Recently I had the opportunity to interview with a company for a sales position. The interview was three steps, starting with a phone interview, a second “video” interview in which I was required to answer questions that popped up in video format, and finally I reached an interview in a hotel restaurant (which I unfortunately failed as I did not “move forward” for those of you wondering). Regardless of my failure, I thought about the concept of the video interview. It seemed innovative, but I felt it actually lacked in the area of human interaction. The questions were fair, the time I was given to answer questions was fair, and it was an interesting experience. I started to wonder about why they would use a recording of me as an interview instead of multiple face to face ones? Although it likely does save time and gas.
Was it just a filter to see if I was on top of things? I was basically given 10 hours notice to complete the half hour worth of video recordings. Having receiving the information on how to complete it at 9PM at night, I needed to research the company as much as I could, and prepare myself mentally for any questions that may come up.
Was it a filter to see if I wasn’t hideous looking, and had the confidence to speak not only in front of a camera, but also to see if I could answer basic the basic questions “what would you do if someone wasn’t cooperating,” “what is your biggest fear,” etc…? I’m not trying to insult anyone here or show any sort of discrimination, but it’s the way society works, people are critical of each other in real life; in a sales position where you’re constantly interacting with the general public, I don’t blame a company for someone at least average looking. Regardless I don’t know the answer to this, they were just honest questions which popped into my head that I thought I would share.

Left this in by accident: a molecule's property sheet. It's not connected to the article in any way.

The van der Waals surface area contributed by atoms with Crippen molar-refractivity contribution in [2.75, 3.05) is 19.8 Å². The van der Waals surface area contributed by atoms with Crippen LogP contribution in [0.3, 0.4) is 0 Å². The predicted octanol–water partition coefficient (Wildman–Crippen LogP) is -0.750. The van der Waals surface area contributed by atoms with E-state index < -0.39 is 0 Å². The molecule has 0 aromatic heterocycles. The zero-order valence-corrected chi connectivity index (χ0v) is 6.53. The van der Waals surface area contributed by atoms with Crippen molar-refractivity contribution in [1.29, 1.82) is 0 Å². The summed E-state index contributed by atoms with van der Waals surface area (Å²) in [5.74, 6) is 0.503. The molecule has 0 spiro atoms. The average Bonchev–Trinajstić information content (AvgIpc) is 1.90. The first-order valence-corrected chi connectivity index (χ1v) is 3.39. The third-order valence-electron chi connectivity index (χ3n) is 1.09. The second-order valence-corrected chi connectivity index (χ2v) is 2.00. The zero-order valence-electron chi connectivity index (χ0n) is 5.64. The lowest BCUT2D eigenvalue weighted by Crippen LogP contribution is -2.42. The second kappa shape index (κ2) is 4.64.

The biggest flaw of the video interview was there had been no handshake, and human interaction. The handshake is one of the most important forms of initial physical contacts you can have with any person. Sure other cultures may not put emphasis on handshakes, but I live in the U.S. of A., and that’s how it is here. Back to my story, the question kept running in my mind, why would a sales position take out one of the most important forms of physical contact? As a fan of King of the Hill, this video summarizes my thoughts on the importance of a handshake exactly – http://youtu.be/NKmoze-hlXU
When you have a good handshake with someone you don’t know, you gain a mutual respect, and I feel any sort of video interview takes out this important feature of meeting a potential candidate.
In conclusion, I’m obviously not here to say video interviews are bad, AS LONG as they are used just as an initial “filter” to maybe save time, and see if candidates meet even the most basic requirements, however I hope for society that video interviews do not become the norm.